I could list a countless number of things that people typically take one look at and dismiss, simply because they don't understand it, nor take the time to do so. With touted order flows, this statement is very much true. In Forex, they're one of few things we have in terms of transparency, so of course some emphasis needs to be in place. I will say right out of the gate that many of my own initial interpretations were essentially busted through a period of long and drawn out observation, taking 1/2 hour every day to see the language accompanying these levels and how price reacted when they were actually hit. What you'll read below is a recap of my findings.
First off, a few general rules of thumb
I found that for currency pairs having higher liquidity (eg EUR/USD), things generally get a bit more convoluted, and I find myself resorting to more reversal confirmation tactics vs. direct top and bottom picking. To gauge liquidity, please refer to this presentation I posted several months back (slide 7). This mainly includes looking for topping or bottoming structures, such as triple taps, and then trading a diverged trendline break or pullback to 61.8 or 76% of the initial retracement (price bottom to first pullback after hitting the level).
The pairs monitored were EUR/USD, AUD/USD, GBP/USD, EUR/GBP, EUR/JPY and USD/JPY
I favored stops and option barriers for reversals, and trading the top of order blocks for fades and when they broke, continuation.
The longest-running currency fades occurred at times of day where reversals are common (NY open, very beginning of London, London close). The longest-running momentum plays (where ranges of demand or offers mentioned, and were violated) happened every other time.
I found myself favoring trades on EUR/JPY, AUD/USD and USD/JPY after a while, moreso than EUR/USD. The levels I found myself staying away from the most were simple areas where bids or offers were touted in a range (eg Offers 1.2530-1.2535).
Order flows are not “golden keys to the vault”. You still have to manage the trade properly and be patient, of course, in terms of getting in the market and while your position matriculates. If you are a subscriber to lazy or sloppy trading than really nothing will help you until you fix that issue first.
Price action, like the type described above, is not only enormously helpful, but required in order to understand what is happening and when. No handouts and don't take anything for granted.
Below is a list of my findings, as they are stated, word for word. Today, we're not getting into a discussion of why any of this is happening, and for now it really shouldn't matter. Much of it would be theoretical anyway, and theory and practice are two different things. Theory is for higher education and guys trying to act like big shots. Practice is for making money.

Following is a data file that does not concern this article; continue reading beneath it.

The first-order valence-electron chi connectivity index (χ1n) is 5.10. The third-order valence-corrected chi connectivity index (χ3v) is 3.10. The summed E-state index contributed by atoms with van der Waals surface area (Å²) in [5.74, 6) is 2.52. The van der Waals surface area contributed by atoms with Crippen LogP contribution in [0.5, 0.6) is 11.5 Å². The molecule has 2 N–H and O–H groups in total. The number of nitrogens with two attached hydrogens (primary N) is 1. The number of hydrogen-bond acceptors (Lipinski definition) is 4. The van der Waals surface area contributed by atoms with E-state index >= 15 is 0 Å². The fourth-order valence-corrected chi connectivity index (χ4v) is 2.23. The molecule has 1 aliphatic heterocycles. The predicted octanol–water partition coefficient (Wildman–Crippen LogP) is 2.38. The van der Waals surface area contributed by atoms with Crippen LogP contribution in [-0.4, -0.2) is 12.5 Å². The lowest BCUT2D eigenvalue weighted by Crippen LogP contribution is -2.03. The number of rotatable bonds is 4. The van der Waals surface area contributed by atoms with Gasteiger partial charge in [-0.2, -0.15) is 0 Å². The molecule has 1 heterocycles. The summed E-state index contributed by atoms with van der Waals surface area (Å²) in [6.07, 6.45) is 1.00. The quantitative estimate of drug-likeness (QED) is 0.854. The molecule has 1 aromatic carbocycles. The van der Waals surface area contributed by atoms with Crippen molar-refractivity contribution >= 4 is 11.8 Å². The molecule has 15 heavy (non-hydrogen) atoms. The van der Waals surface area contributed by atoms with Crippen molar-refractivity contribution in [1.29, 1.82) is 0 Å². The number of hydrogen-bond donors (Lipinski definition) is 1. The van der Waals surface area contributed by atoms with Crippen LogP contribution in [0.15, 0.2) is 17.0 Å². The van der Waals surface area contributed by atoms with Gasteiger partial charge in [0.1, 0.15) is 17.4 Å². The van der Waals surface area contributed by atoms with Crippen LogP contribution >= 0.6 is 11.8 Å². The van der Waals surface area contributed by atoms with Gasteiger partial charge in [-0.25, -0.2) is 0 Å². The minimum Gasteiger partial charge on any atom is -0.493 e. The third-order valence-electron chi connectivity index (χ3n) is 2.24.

Stops (one price provided eg “Stops 1.2720” : Indicate reversal on the FIRST HIT (very important). When “stops” are resting on their own, with no other flows in the area, these were by far the most reliable in terms of reversal. The average price descent or ascent beyond the touted level was only 4 pips (to take in the ask/bid) before it reversed. When price meandered directly above or below the level for some time, the exact opposite occurred, and price raced forward. On the SECOND hit, price raced forward.
Large stops: These are rare and don't come around too often, and I still feel as though I need more time looking into them. From what I saw, however, drawdown was slightly deeper than just “stops” being stated (around 5-10 pips) before a first-time hit reversal. And just as above, the second thrust blew the level wide open.
Bids (or offers) ahead of a level, stops below (or above): Same as above, reversal, although the average price descent or ascent beyond the touted level was greater than just stops resting on their own (anywhere from 8 to as much as 25 pips in rare circumstances). EUR/USD showed the most drawdown with these.
Bids (or offers) at the same level as stops (one price provided): Same again, reversal. Drawdown with these was very small, once again. Anywhere from 2-5 pips.
Option barrier: Like stops resting on their own, these also proved to be good reversal points when no other flows were mentioned in the area. Price passed the level by appx 5 pips (taking it out) before reversing.
Medium / Strong Offers or Demand (range provided eg Medium Offers 1.2520-15): These vary quite a bit. Price is entering a massive range of pending order flow while fighting intraday spot orders and the typical scenario that occurs is the following: price hits the top of the order block and pulls back roughly 10-12 pips, and then either 1. goes back into the order block, taking it out, or 2. maintains the reversal momentum. Full blown reversals usually occurred at the normal times of day for this type of activity, where price registers daily highs and lows. I found that once the base of the order block was violated, price took it out completely and used the bottom of it as support or resistance and kept moving forward. Additionally, if there were more compelling targets shortly ahead, you tend to find these violated (either stops or option barriers). Ultimately, these blocks can vary quite a bit in context and from pair to pair. Towards the end of trading sessions or at fixing events, they tend to fade the best, but trading into them at the right moments showed profitable outcomes as well (after stops triggered, etc.).
Option Barrier, Bids or offers on approach, stops (one price provided): reversal once again, though I witnessed the drawdown range vary from -3 to -10 pips.
Demand from Japanese importers (JPY Only, one price provided): drawdown of appx. 5-10 pips before reversal.
Image: All touted flows that got hit today on EUR/USD.